After another very soggy weekend here in lovely Twinstown, it seems like those of us who had an opportunity to move to Oregon, but did not, are living Oregon anyway. My in-laws live about 3 miles from me and they received about 2.5 inches of rain in their rain gauge over the weekend, which brings our yearly precipitation total up to approximately 475 feet. I may be exaggerating a bit, but not much. You know you're in trouble when you wake up in the morning and find that lichens have replaced whiskers on your face.
I own a machete with a two foot blade that I acquired in 1979 when I was an exchange student in Guatemala. (As an aside, and to show you how much things have changed, I brought it on the plane with me when I came home and no one said a word.) It is looking like I'll need to put it to use in the yard, given the way everything is growing right now. It is astonishingly green here right now, much like Portland appeared when we went to visit last December. I'm running out of adjectives to describe it and I may require a trip to my daughter's Crayola box to find the proper words to describe what I'm seeing.
And in this incredibly wet spring, we still find the solons in St. Paul debating new stadia for the Twins, Vikings, Gophers and other potential late entrants (perhaps the Augsburg Auggies or the Gustavus Gusties are lacking in infrastructure). As we entered the hated but dry Metrodome on a very soggy Saturday evening, we were all glad that we got to see a baseball game. Had the Twins set up residence on the other side of downtown, it would have been a rainout. While the debate over a new stadium is more complicated than that, it's something to consider.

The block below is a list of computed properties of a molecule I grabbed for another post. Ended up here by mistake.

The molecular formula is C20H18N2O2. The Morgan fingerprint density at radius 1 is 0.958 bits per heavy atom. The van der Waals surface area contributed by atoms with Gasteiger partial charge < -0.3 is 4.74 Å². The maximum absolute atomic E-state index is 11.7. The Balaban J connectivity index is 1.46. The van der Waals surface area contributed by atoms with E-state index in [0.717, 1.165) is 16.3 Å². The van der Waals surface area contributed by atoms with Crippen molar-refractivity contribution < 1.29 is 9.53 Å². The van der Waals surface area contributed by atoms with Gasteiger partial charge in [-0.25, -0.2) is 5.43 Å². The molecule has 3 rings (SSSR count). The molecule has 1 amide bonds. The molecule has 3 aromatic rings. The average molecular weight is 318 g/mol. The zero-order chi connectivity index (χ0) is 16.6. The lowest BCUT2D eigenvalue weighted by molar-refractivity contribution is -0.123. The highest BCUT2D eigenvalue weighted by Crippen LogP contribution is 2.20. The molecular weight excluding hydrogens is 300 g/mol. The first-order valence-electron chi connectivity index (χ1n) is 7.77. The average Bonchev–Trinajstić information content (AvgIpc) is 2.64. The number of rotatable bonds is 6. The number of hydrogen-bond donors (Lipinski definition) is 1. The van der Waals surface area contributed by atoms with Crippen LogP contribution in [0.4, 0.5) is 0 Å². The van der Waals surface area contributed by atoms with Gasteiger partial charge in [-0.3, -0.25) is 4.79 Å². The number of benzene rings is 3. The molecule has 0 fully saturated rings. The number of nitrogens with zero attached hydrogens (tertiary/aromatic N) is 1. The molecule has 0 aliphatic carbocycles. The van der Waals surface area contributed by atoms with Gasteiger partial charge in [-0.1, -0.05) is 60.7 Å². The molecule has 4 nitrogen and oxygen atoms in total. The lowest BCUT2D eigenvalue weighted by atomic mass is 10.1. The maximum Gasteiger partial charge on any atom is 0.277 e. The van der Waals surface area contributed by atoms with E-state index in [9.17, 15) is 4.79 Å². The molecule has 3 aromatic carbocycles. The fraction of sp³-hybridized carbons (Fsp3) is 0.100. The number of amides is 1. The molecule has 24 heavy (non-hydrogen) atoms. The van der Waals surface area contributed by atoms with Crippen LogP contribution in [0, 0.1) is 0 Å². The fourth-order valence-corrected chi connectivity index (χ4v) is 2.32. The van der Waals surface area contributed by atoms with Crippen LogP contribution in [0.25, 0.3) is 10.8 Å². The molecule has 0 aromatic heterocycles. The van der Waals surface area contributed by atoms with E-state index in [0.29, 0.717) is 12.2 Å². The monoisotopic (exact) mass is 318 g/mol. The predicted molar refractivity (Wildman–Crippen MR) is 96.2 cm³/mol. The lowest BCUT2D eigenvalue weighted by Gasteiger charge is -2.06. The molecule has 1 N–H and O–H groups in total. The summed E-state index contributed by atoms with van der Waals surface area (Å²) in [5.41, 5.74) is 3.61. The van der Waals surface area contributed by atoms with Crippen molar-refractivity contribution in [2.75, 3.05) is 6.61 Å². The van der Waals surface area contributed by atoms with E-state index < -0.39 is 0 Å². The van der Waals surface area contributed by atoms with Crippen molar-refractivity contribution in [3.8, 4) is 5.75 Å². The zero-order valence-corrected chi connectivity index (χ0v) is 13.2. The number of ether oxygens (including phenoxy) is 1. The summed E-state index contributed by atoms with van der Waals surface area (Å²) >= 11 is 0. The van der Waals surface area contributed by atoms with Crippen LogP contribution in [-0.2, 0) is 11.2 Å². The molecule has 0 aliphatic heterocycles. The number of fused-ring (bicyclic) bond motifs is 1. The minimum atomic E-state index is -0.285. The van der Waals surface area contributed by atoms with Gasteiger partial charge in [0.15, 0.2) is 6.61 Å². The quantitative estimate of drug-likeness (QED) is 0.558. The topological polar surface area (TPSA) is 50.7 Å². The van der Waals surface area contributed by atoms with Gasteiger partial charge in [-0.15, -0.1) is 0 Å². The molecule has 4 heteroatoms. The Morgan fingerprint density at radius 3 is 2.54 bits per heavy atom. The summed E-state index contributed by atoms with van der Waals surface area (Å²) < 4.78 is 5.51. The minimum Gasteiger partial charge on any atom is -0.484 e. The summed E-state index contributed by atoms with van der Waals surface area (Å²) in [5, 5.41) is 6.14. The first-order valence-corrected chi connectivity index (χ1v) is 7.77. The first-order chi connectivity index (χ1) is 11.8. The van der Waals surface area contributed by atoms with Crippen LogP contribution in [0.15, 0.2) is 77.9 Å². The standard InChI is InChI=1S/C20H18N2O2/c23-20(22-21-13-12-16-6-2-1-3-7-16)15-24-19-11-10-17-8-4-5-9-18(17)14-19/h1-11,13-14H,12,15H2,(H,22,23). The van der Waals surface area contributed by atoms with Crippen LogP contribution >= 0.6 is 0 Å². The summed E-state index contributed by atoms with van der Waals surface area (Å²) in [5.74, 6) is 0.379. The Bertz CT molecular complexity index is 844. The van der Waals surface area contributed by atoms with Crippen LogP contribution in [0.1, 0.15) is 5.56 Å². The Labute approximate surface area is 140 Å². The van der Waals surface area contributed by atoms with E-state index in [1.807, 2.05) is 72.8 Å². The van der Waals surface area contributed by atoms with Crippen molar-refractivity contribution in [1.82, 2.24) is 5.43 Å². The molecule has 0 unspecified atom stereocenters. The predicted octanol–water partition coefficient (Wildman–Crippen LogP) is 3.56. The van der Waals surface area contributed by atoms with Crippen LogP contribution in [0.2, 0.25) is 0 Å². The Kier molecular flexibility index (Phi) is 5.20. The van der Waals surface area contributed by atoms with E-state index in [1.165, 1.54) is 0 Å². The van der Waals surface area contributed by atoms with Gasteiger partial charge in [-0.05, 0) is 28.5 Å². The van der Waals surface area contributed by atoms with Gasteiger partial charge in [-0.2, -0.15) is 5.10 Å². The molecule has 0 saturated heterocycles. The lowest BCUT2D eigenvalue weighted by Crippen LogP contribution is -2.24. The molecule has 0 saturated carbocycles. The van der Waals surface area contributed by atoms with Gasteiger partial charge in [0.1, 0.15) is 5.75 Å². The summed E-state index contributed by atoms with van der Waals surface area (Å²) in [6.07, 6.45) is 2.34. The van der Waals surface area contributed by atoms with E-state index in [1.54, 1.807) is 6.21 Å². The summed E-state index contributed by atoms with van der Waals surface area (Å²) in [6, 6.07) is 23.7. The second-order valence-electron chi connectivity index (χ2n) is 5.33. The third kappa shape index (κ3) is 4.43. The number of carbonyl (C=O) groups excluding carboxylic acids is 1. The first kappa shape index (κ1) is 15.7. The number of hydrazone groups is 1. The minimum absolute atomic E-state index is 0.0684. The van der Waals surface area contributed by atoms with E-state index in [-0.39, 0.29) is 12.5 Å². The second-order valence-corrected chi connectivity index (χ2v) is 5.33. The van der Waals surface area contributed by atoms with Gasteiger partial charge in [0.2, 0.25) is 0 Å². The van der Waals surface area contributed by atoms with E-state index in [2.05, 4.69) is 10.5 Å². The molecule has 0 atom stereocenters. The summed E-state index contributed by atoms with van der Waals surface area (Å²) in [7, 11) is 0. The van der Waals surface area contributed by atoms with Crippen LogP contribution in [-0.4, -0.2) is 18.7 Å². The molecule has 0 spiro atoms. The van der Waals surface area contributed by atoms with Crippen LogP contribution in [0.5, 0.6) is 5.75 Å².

They don't worry about those things in Portland, from what I can tell. The city has a very nice Triple A park and there seems to be no enthusiasm to build something that might attract a big league team. Perhaps Oregonians have less of an inferiority complex than Minnesotans do. I'm not sure, but the long-standing crack about Minneapolis becoming a "cold Omaha" seems to animate much of the discussions of these issues. I would have suggested that we could become a "dry Portland," but given the forecast for the week, there's no chance of that happening.